The government is launching a £30 million fund to end the scandal of excessive ‘waking watch costs’, as part of a further move to support thousands of residents in high-rise buildings.
The new Waking Watch Relief Fund will pay for the installation of fire alarm systems in high-rise buildings with cladding – removing or reducing the need for costly interim safety measures such as ‘waking watch’.
The National Fire Chiefs Council has made it clear in recent guidance that building owners should move to install common fire alarm systems as quickly as possible to reduce or remove dependence on waking watches.
The fund will open in January. A six-month extension to the deadline for building owners to complete their applications to the £1 billion Building Safety Fund has also been announced – with a new deadline for submissions of 30 June 2021.
This means hundreds of buildings will be remediated and thousands of leasehold residents will be protected from costs.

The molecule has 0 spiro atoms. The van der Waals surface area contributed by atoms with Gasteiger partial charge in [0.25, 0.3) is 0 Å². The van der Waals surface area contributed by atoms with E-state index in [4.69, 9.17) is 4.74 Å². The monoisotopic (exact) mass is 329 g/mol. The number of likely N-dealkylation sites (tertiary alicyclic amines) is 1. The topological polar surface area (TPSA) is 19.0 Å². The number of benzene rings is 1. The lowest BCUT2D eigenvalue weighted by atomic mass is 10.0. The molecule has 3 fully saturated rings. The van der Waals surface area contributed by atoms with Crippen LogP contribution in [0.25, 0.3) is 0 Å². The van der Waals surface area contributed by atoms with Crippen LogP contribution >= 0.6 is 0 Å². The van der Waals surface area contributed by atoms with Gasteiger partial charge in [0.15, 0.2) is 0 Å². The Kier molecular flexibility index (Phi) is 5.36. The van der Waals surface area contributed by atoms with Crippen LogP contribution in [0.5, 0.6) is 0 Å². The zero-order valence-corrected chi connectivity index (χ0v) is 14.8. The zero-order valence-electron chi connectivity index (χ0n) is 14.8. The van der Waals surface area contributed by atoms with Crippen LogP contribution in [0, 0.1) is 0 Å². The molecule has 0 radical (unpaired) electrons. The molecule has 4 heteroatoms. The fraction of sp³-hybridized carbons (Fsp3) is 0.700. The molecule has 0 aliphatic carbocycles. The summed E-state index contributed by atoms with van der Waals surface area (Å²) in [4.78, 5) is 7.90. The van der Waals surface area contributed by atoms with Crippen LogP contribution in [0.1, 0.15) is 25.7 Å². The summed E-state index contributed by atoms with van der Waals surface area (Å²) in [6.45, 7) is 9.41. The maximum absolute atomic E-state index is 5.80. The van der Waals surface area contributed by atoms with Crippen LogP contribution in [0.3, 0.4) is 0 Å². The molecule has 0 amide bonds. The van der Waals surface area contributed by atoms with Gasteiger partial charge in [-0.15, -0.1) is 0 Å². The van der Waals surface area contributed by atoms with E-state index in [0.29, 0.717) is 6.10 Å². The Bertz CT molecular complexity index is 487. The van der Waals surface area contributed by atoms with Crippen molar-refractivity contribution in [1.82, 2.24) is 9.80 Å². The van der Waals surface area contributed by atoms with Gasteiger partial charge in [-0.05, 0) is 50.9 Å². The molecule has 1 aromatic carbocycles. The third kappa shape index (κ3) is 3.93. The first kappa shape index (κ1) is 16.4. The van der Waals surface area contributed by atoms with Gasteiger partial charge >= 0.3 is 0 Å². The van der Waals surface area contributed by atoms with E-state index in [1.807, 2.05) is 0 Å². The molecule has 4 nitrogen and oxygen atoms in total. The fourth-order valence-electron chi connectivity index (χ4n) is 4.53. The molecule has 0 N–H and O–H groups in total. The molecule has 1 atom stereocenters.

Housing secretary Robert Jenrick said: "I’m announcing today a £30 million Waking Watch Relief Fund to help relieve the financial pressure on those residents and to ensure they are safe. I’m confident that this will make a real difference to worried leaseholders up and down the country this Christmas.
"We have continued to prioritise the removal of unsafe ACM cladding throughout the pandemic and expect around 95 per cent of remediation work will have been completed or be under way by the end of this year."
National Fire Chiefs Council chair, Roy Wilsher said: "It has been our firm and long-held expectation that building owners should move to install common fire alarms as quickly as possible and this funding is a positive step."
Lord Porter, the spokesman on building safety for the Local Government Association, said: “This fund is good news to help address the ongoing costs to leaseholders of waking watches and reflects what the LGA has long called for.
“We are also pleased that the government has extended the deadline for applications to the building safety fund to ensure more eligible buildings can remove unsafe cladding.
“However, it does not alter the fact that the funding announced to remediate buildings with dangerous cladding remains too small to cover the number of buildings affected and help more leaseholders who are utterly blameless for this issue.
“The government needs to meet upfront remediation costs and then pursue those responsible in the courts.”
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